Good News! Making a Case to Your Funders

Like a lot of libraries, Great River Regional Library (GRRL) in St. Cloud, MN, has seen some lean years recently as funding levels have failed to keep pace with usage patterns. Fortunately, the administration has been able to persuade its Board of Trustees and funding agencies that library workers need to be compensated fairly. Those at the lower end of the pay scale have seen their wages increased, and a classification and compensation study has ensured staff are compensated fairly within the system and within their community. In the process, relationships have been established that give rise to optimism for future negotiations.

GRRL is a consolidated regional library system covering 5,000 square miles in 6 counties with 32 libraries and 260 employees, headquartered in St. Cloud, Minnesota. The region includes two of the fastest growing counties in the state, and the population is growing steadily. From 1999 – 2004, circulation within GRRL increased 34.51%. During 2004, library patrons placed almost 280,000 requests from their home computers, generating significant additional work for library staff.

About three-quarters of the system’s approximately $6 million budget comes from the counties. Recent county funding levels have been approximately $13 per capita. GRRL has always been a lean operation, and things began to get more difficult after 2002 when the state’s political situation changed and counties found themselves shouldering a greater proportion of the general taxation burden. Although GRRL’s overall revenues for 2003 and 2004 showed increases of 4.43% and 2.78% respectively, those increases failed to address the significant increases in system usage and operating costs. Staff received minimal raises of 2-2.5 percent, had their step increases frozen, and were required to take 1-2 days off without pay to balance the budget. Things were particularly hard for library aides at the bottom end of the pay scale who were earning less than workers in local fast-food restaurants. Some aides had been with the system for years and were making a significant contribution to keeping things running smoothly. The library administration felt that this group needed special attention.

Director Bescye P. Burnett decided that she had the best chance of turning this situation around if she could develop personal relationships with not only the county commissioners who sit on the Board of Trustees, but also with the county administrators who work closely with the commissioners. Beginning in the spring of 2004, she scheduled individual meetings with them at which she told the library’s story and conveyed the need to make improvements to staff salaries, particularly those of Aides. She was able to show that their hourly salaries were no longer competitive, creating rapid turnover and increased cost. In addition, she told administrators that the management staff had agreed to forgo their traditional across-the-board increase so the library aides could receive a larger raise.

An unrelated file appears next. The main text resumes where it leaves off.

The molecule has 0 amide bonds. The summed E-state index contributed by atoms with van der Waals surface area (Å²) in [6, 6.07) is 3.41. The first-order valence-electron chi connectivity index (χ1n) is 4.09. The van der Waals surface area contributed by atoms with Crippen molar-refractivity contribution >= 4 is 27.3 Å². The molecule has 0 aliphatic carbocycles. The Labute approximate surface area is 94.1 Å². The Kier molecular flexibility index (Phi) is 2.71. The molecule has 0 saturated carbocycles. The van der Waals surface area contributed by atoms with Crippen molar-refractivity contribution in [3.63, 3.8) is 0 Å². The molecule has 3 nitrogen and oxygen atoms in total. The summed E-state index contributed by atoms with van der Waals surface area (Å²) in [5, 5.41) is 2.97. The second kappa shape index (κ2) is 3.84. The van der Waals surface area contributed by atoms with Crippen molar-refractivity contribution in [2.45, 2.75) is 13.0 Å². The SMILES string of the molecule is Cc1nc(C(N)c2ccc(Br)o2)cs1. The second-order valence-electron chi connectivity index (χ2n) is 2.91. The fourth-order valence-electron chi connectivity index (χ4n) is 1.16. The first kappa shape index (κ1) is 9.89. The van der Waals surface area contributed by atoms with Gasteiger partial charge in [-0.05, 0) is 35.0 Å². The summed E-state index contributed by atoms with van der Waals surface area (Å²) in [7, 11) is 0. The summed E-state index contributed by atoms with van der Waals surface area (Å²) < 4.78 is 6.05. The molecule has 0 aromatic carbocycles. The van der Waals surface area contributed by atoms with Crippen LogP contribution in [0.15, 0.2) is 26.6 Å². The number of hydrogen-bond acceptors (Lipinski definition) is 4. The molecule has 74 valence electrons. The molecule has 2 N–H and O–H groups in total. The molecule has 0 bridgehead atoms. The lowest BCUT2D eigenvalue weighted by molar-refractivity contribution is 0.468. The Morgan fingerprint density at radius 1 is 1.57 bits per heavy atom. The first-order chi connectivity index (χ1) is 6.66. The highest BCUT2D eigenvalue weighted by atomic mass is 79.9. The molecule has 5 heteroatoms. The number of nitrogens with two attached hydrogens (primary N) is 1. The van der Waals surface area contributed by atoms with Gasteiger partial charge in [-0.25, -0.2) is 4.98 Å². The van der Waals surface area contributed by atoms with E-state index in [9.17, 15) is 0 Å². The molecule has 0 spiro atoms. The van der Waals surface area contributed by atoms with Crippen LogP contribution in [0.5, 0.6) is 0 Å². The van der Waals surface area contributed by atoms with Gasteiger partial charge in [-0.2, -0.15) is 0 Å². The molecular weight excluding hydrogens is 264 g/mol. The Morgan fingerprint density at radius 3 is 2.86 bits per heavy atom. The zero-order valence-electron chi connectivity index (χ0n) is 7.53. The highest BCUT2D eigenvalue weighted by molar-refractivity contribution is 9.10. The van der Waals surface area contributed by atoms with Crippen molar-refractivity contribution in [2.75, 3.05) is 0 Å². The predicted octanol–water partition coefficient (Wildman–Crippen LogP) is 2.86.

After the series of individual meetings with county administrators and county commissioners, and prior to the July Board meeting at which the final budget was to be approved, Burnett organized a meeting of all the county administrators and those county commissioners who sit on the GRRL Board of Trustees. They met in June, 2004, at the headquarters library together with the management staff. In this setting, Burnett laid out various funding scenarios for the year ahead, together with the opportunities and challenges that those funding levels would provide.

As a result of this process, for 2005, all staff, including management staff, received a raise of 28 cents/hour. Library aides received an additional raise of 8 cents/hour for a total of 36 cents/hour. The step increases were reinstated. In addition, the longevity pay program was extended to include all part-time staff (previously limited to staff working 20 hours/week or more and excluding library aides). This provided 55 additional staff with longevity pay, including 21 library aides. Additional library aide staff hours were also approved. However, all staff were still required to take one day off without pay to balance the budget. Burnett also gained approval for a classification and compensation study to be completed in 2005.

Results from this study, completed by an independent consulting company, were presented to the Board of Trustees at its meeting on June 14, 2005. It used data from other regional library systems of similar size, together with data from other organizations, to develop a revised Classification and Compensation Plan designed to ensure staff would be compensated fairly not just in comparison to staff at other libraries, but also in comparison to the general regional labor market. This would ensure that the library could be competitive not only in hiring librarians, but also hiring other positions not specific to libraries such as HR staff. The Board of Trustees approved implementation of the study, dependent on funding.

Burnett repeated the same process of individual meetings with county commissioners and county administrators that she initiated in 2004. Then, on June 27, 2005, a general meeting of county administrators and county commissioner Board members took place at St. Cloud Public Library. They decided to recommend a funding increase of 8.24% based primarily on staffing needs. The GRRL Board of Trustees approved this budget increase at its July meeting.

This increase, double or almost quadruple that of previous years, will help to address some of the most significant staffing concerns of GRRL. It will not solve all the issues, but the groundwork that has been done to establish open and honest relationships with the region’s primary funders offers continued hope for the future.

John Pepper, Marketing Coordinator, Great River Regional Library ( St. Cloud, MN)